The aim for FoodShareFilter, an app created by DDB Spain, is to raise money for an El Salvadoran charity called Manos Unidas. The charity promotes development and preventing hunger in third-world countries.

All you have to do is download the filter from the Apple Store or Google Play, take the picture, and post it using #FoodShareFilter. The income from each app download is donated to the charity.

In addition, every time a user takes a photo of their food and applies #FoodShareFilter, it immediately adds the message “This picture helps millions of people not to suffer hunger,” and shares it on your Instagram page. That way, you raise awareness while posting photos.

Although FoodShareFilter is in Spanish, an English version is also available.

FoodShareFilter was launched late last week. It is available in the Apple Store for $0.99 and in Google Play for $1.16.

Katie Brockman

Source WKBW
Photo FoodShareFilter

Tina Knowles Advocates "Miss a Meal" Campaign
With Beyonce on her way to “complete world domination” this year, her mother, Tina Knowles, is focusing her attention on more altruistic endeavors with a new anti-hunger campaign called “Miss A Meal.”

The project — a partnership with Houston, TX non-profit Bread of Life Inc. — aims to feed millions of Americans by encouraging people to skip a meal and donate the money they would have spent to feed those who are less fortunate.

Knowles, who tapped her daughters Beyonce and Solange to get the word out about the campaign, said missing one meal is a small sacrifice for many.

“When we say ‘we are starving,’ we have to remember that there are people who are literally starving,” Knowles said in a release. “If everyone fed one person, one meal, we could make a huge difference.”

The good deed is not new for the Knowles, despite what critics, including actor Harry Belafonte, have said.

“I was 13 and my sister Solange was 8 when we started donating and serving meals to the homeless after church,” said Beyonce on her family’s longstanding partnership with Bread of Life. “There were people from all walks of life, even children, who needed a meal. We learned that we are all three paychecks away from poverty. It was a lesson in humility for all of us.”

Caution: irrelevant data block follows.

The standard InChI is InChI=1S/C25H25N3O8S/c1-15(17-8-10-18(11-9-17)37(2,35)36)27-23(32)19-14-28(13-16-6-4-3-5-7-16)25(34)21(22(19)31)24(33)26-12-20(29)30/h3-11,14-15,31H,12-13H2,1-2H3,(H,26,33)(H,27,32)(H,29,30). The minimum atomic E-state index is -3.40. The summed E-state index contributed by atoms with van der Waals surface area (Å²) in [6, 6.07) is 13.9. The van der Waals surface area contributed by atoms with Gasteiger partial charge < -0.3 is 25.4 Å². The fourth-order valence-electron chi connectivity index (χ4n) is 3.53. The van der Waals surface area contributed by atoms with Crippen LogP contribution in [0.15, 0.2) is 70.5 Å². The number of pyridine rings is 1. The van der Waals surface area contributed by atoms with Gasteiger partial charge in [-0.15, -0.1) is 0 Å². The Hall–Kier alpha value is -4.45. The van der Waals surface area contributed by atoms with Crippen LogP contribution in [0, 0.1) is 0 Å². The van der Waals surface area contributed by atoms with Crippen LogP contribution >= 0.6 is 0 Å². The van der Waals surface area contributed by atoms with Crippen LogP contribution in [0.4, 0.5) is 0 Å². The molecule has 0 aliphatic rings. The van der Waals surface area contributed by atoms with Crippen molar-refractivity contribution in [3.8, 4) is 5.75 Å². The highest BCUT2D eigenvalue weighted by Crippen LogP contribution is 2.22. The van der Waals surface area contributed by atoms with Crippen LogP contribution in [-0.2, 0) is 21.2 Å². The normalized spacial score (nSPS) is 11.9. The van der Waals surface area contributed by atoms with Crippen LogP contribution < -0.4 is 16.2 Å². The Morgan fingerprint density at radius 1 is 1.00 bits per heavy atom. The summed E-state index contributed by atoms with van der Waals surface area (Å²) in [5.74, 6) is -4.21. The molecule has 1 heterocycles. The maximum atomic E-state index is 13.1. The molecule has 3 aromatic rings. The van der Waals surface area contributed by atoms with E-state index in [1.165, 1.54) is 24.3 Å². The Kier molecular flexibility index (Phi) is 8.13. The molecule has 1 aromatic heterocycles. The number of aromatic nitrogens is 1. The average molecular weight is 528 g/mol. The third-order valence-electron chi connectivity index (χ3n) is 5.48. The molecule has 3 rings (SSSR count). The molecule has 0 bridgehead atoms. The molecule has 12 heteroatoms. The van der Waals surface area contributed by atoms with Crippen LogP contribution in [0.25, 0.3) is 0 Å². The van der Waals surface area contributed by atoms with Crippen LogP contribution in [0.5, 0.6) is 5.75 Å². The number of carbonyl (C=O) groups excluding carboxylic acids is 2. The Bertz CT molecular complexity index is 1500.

In a written response to actor Harry Belafonte, who accused Beyonce and husband, Jay-Z, of turning their backs on social responsibility, the singer’s camp released a list of her charitable acts, including co-founding a multi-purpose community outreach facility in downtown Houston where recovering heroin addicts from around the country can study cosmetology.

According to the U.S. Department of Agriculture, an estimated 85.1 percent of American households were food secure throughout the entire year in 2011, making hunger a popular cause among do-gooder celebs.

Last year, actor Taye Diggs teamed up with Kellog for the company’s annual “Share Breakfast” campaign, while rapper 50 Cent partnered with the United Nations to provide one meal for every bottle of his Street King energy drink that was sold.

Katie Brockman

Source Huffington Post

High School Students Fight World Hunger
For the fourth year, more than 200 Ottawa Township High School students became part of the solution to world hunger.

Each year, students in the school’s Freshman Academy have been asked to come up with solutions to the problems of world hunger and limited access to clean drinking water, said teacher Pamela Cronkright.

“Students research local and international organizations and then choose which one they want to help,” she said. They sometimes raise funds for the organization; often they volunteer at a local organization or “create and present a public service announcement”encouraging others to get involved.

Preliminary totals show this year the students raised more than $12,000, volunteered more than 250 hours, and created public service announcements seen by thousands, Cronkright said.

Students can select from a list of organizations, or suggest one, to send the money they have raised.

Triplets Sam, Matt and Emily Poundstone, of Marseilles, with the help of their family, held a pancake breakfast that brought in $565 for the Marseilles Food Pantry.